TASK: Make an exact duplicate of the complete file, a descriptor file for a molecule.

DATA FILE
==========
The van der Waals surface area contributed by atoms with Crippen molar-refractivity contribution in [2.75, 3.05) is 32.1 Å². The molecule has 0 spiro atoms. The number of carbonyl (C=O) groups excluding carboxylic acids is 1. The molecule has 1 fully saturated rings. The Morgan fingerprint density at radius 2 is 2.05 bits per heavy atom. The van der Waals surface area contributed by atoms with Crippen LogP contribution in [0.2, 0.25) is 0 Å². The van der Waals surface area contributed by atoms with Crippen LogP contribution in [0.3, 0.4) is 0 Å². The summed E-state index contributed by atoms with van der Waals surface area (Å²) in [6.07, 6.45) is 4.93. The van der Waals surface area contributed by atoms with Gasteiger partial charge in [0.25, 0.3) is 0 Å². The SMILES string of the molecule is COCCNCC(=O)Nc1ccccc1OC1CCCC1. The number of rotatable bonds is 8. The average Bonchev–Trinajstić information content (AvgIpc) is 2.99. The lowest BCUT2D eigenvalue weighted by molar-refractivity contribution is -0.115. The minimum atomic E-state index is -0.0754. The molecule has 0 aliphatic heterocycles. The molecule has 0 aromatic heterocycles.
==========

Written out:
The van der Waals surface area contributed by atoms with Crippen molar-refractivity contribution in [2.75, 3.05) is 32.1 Å². The molecule has 0 spiro atoms. The number of carbonyl (C=O) groups excluding carboxylic acids is 1. The molecule has 1 fully saturated rings. The Morgan fingerprint density at radius 2 is 2.05 bits per heavy atom. The van der Waals surface area contributed by atoms with Crippen LogP contribution in [0.2, 0.25) is 0 Å². The van der Waals surface area contributed by atoms with Crippen LogP contribution in [0.3, 0.4) is 0 Å². The summed E-state index contributed by atoms with van der Waals surface area (Å²) in [6.07, 6.45) is 4.93. The van der Waals surface area contributed by atoms with Gasteiger partial charge in [0.25, 0.3) is 0 Å². The SMILES string of the molecule is COCCNCC(=O)Nc1ccccc1OC1CCCC1. The number of rotatable bonds is 8. The average Bonchev–Trinajstić information content (AvgIpc) is 2.99. The lowest BCUT2D eigenvalue weighted by molar-refractivity contribution is -0.115. The minimum atomic E-state index is -0.0754. The molecule has 0 aliphatic heterocycles. The molecule has 0 aromatic heterocycles.